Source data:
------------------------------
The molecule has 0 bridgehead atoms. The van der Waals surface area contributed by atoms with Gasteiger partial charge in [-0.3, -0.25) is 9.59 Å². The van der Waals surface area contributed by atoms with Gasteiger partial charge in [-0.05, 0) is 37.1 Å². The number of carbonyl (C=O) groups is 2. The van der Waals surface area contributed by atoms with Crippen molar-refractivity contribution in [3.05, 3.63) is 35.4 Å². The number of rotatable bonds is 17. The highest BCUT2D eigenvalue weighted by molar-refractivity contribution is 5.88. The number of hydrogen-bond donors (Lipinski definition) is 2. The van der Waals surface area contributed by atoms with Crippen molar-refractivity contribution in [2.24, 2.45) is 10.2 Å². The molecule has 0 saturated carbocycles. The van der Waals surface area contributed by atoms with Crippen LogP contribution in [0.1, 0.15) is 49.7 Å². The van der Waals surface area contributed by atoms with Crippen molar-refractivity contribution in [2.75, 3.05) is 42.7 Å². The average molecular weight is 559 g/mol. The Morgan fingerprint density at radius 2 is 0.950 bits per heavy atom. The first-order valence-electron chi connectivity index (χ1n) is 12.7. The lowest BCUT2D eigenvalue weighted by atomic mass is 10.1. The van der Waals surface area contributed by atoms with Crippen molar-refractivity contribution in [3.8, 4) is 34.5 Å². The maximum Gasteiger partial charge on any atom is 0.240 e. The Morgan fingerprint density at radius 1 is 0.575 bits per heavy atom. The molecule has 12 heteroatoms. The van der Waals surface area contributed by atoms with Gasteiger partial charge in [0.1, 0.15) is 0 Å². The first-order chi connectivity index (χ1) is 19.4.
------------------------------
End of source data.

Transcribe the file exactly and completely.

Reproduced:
The molecule has 0 bridgehead atoms. The van der Waals surface area contributed by atoms with Gasteiger partial charge in [-0.3, -0.25) is 9.59 Å². The van der Waals surface area contributed by atoms with Gasteiger partial charge in [-0.05, 0) is 37.1 Å². The number of carbonyl (C=O) groups is 2. The van der Waals surface area contributed by atoms with Crippen molar-refractivity contribution in [3.05, 3.63) is 35.4 Å². The number of rotatable bonds is 17. The highest BCUT2D eigenvalue weighted by molar-refractivity contribution is 5.88. The number of hydrogen-bond donors (Lipinski definition) is 2. The van der Waals surface area contributed by atoms with Crippen molar-refractivity contribution in [2.24, 2.45) is 10.2 Å². The molecule has 0 saturated carbocycles. The van der Waals surface area contributed by atoms with Crippen LogP contribution in [0.1, 0.15) is 49.7 Å². The van der Waals surface area contributed by atoms with Crippen molar-refractivity contribution in [2.75, 3.05) is 42.7 Å². The average molecular weight is 559 g/mol. The Morgan fingerprint density at radius 2 is 0.950 bits per heavy atom. The first-order valence-electron chi connectivity index (χ1n) is 12.7. The lowest BCUT2D eigenvalue weighted by atomic mass is 10.1. The van der Waals surface area contributed by atoms with Crippen molar-refractivity contribution in [3.8, 4) is 34.5 Å². The maximum Gasteiger partial charge on any atom is 0.240 e. The Morgan fingerprint density at radius 1 is 0.575 bits per heavy atom. The molecule has 12 heteroatoms. The van der Waals surface area contributed by atoms with Gasteiger partial charge in [0.1, 0.15) is 0 Å². The first-order chi connectivity index (χ1) is 19.4.